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Families who have lost a relative in an airline disaster occurring over international waters would be able to seek damages for grief and sorrow under a bill introduced last week in Congress.
The measure, designed to increase compensation to families of victims of TWA Flight 800, is now in the Senate.
Currently, death cases stemming from an airline disaster three miles or more from shore are governed by the 77-year-old Death on the High Seas Act. The act supersedes the Warsaw Convention in these accidents.
The Death on the High Seas law allows spouses, parents, children or dependent relatives of those killed in international waters to seek pecuniary damages, which include loss of financial support; loss of inheritance; loss of nurture, care and guidance for minor children and children with special needs; loss of services; and funeral expenses.
The Death on the High Seas Act does not, however, allow for recovery of non-pecuniary damages, such as loss of society and companionship, survivor's grief and sorrow and the pre-death pain and suffering of the victim.
Approximately one-third of the states allow damages for a survivor's grief and approximately 45 states allow damages for pre-death pain and suffering and loss of society, according to George N. Tompkins Jr., a partner with Tompkins, Harakas, Elsasser & Tompkins in White Plains, N.Y. Some states cap these damages and some states impose restrictions on who may recover them.
The House bill, H.R. 2005, was introduced by Rep. Joseph M. McDade, R-Pa., who represents the district where 21 high school students and chaperones lived before they were killed in the 1995 explosion of TWA flight 800.
The bill, which would be retroactive to Jan. 1, 1995, to apply to the TWA disaster, cleared the House and has been sent to the Senate.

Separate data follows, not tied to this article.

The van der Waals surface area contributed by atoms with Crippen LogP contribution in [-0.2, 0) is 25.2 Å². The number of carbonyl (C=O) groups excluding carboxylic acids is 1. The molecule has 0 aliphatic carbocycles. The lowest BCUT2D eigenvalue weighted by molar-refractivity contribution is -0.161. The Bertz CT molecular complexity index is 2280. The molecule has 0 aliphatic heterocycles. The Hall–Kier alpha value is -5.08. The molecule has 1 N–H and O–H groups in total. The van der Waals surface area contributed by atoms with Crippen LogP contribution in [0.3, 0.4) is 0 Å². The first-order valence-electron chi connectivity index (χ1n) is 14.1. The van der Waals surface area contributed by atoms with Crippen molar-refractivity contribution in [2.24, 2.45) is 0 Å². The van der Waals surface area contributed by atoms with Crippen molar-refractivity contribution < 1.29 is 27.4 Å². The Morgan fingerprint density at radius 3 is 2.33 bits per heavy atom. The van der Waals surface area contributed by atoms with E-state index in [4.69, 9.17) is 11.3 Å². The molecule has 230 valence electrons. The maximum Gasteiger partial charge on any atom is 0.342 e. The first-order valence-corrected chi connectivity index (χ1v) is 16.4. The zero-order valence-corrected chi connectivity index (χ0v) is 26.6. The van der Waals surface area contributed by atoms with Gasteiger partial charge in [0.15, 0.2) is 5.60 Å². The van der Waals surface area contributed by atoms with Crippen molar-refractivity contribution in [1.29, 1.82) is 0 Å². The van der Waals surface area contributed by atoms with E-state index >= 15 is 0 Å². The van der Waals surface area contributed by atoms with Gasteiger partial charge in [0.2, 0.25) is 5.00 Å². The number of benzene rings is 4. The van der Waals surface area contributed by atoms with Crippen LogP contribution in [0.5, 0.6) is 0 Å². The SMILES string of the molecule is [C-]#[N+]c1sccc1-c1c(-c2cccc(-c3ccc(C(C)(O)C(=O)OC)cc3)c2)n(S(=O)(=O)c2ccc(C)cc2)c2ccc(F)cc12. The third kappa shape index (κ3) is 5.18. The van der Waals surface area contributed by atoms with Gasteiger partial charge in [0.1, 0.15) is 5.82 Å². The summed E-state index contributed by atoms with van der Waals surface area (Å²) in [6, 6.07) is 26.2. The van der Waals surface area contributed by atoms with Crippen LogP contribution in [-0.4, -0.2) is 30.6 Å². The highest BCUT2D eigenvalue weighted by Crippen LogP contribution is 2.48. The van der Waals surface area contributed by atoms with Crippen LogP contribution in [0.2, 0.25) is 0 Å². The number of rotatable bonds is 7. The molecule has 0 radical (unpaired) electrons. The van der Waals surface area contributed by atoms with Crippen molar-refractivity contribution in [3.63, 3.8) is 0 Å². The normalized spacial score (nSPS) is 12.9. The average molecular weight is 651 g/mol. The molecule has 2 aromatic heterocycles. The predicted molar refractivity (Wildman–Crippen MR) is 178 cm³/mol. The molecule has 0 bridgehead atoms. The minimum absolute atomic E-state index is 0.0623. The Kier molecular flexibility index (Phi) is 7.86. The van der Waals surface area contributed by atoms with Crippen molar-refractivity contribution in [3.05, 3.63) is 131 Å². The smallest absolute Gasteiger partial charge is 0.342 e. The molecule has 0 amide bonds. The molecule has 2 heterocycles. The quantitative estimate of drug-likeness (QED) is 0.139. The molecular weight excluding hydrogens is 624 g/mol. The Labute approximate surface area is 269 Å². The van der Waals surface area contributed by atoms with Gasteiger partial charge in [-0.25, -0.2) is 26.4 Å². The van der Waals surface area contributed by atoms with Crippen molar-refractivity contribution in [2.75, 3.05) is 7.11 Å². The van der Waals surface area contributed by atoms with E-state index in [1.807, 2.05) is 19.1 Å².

"The gross injustice of the Death on the High Seas Act must be changed," stated Rep. McDade. "Where a plane crashed should not dictate your rights in a court of law."
Survivors of those killed in an airplane crash over international waters "should at least have the benefit of their state laws," said Lee Kreindler, a partner with Kreindler & Kreindler in New York and chairman of the plaintiff's committee representing the families of victims of the TWA flight 800 disaster.
The Death on the High Seas Act "is an antique" and never really was intended to apply to airplane disasters, Mr. Kreindler noted. The law originally was passed to provide some financial recovery for dependents of victims of the Titanic disaster or of sailors lost at sea because state laws did not have jurisdiction, according to experts.
However, Mr. Tompkins, a defense attorney, charged that the bill is "based on total misinformation" and "the House of Representatives has responded to the demands of family groups" in passing the bill.
Mr. Tompkins noted that courts consistently have upheld the application of the Death on the High Seas Act to airplane disasters over international waters.
"I doubt it will get through the Senate," he added. And if the bill does become law, it will mean "absolutely nothing except about 20 years of litigation over what the law means and whether it's valid or not."
Furthermore, there are three other federal death statutes in addition to the Death on the High Seas Act and none of them allows for recovery of damages for grief or loss of society, Mr. Tompkins pointed out.
These laws are the Federal Employers Liability Act, the Jones Act and the Longshore and Harbor Workers Compensation Act.
A spokesman for the Air Transport Assn. in Washington said that the Death on the High Seas Act "needs to be updated," but the group does not support the House bill. The ATA opposes the retroactive date included in the bill, he said.
A spokesman for St. Louis-based Trans World Airlines Inc. declined to comment on the bill, stating only: "We think that any
law that is passed and is made to apply retroactively is extremely unfair."